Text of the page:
In honor of the latest re-release of Terminator 2: Judgment Day and Skynet’s 20th birthday yesterday, Ben and Kyle sat down to reflect on Ahnuld’s film legacy. Those action-adventurers and comedies that marked a highlight in his film career. From an Austrian bodybuilder to the action star of the 80’s and 90’s, to a storied politician, the duo revisit five classics and put our their spin on them.
Conan the Barbarian
BEN: Although he had a number of roles in the 1970’s after being discovered as a body builder, none of those roles defined Arnold Schwarzenegger more than 1982’s Conan the Barbarian and its sequel, Conan the Destroyer two years later. Patterned after The Road Warrior and Mad Max: Beyond Thunderdome, John Millius’s and Oliver Stone’s script for Barbarian is at its heart a revenge story, full of amazing cinematography and classic characters, such as James Earl Jones as Thulsa Doom, Max von Sydow as King Osiric, Mako as the Narrator/Wizard amongst others. I’ll be honest, I haven’t seen this film in a very long time and I’m overdue for a visit because I remember Duke Callgahan’s cinematography of the desolate, yet rich mountainside landscapes to be stunning along with Basil Poledouris’ drum-heavy instrumental score.
KYLE: Poledouris’ score is legendary. Aside from the outstanding cinematography, one of the things that makes this film work is that it is unapologetically violent and adult oriented. The 80’s was a decade in American cinema where you could get away with quite a bit and many films, particularly those geared towards children had a darker undercurrent. Barbarian went the opposite route and didn’t bury the darkness, it showcased it. This is also easily Arnold’s best performance. Conan is flawed and violent, but there’s a savage nobility to him that really comes to fruition after the crucifixion scene. It’s my favorite part, when they raid the orgy and Doom’s minion says “You” and Conan immediately raises his sword. It’s scenes like this that make you fall in love with movies.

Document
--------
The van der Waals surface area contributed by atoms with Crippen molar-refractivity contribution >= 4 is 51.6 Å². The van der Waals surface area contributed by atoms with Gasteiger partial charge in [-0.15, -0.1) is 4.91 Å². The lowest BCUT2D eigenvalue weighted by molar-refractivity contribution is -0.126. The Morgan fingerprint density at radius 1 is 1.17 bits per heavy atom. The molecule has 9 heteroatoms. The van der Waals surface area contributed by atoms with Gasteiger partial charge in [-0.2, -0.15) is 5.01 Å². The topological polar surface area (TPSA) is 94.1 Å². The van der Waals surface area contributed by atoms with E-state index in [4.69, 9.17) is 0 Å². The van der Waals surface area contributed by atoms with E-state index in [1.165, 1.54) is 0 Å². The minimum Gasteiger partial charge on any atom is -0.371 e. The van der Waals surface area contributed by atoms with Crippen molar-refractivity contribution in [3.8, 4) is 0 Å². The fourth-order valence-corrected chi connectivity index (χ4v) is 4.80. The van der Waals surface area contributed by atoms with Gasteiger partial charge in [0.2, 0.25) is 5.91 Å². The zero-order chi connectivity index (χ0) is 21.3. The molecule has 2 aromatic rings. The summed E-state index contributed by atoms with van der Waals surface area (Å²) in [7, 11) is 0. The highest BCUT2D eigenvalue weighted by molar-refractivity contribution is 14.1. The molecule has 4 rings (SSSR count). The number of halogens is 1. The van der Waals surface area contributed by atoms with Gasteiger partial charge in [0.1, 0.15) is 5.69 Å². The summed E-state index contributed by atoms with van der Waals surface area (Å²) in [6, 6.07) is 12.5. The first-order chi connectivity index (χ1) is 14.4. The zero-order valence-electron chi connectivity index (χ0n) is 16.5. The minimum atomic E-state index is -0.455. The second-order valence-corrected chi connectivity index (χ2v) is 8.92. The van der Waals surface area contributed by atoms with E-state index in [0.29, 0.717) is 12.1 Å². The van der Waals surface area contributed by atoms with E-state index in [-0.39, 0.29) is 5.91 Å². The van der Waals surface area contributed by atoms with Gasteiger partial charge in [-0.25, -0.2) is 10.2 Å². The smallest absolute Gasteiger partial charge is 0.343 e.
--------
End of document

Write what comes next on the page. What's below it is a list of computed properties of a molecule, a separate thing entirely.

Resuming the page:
BEN: In some ways, this role really defined Schwarzenegger’s style as a sarcastic something or another. It wasn’t so much the character of the Terminator that defined him, but his formidable, yet mechanical presence on the screen. Future roles would lighten him up, where here, Cameron had him approach the role with a more robotic precision, which would permeate some of his more militaristic roles in future movies. What I liked about his performance was that he was ultra-cool even when he was deadly serious. The opening scene with Bill Paxton and Brian Thompson where The Terminator asks for their clothes and Paxton’s character says “This guy’s short of a six pack” says a lot about the story and the character because in the next scene Schwarzenegger just sticks his fist into the abdomen of one of the punks, killing him instantly. It is this precision in Schwarzenegger’s acting that really is defined in this film and is something that we continue to see today.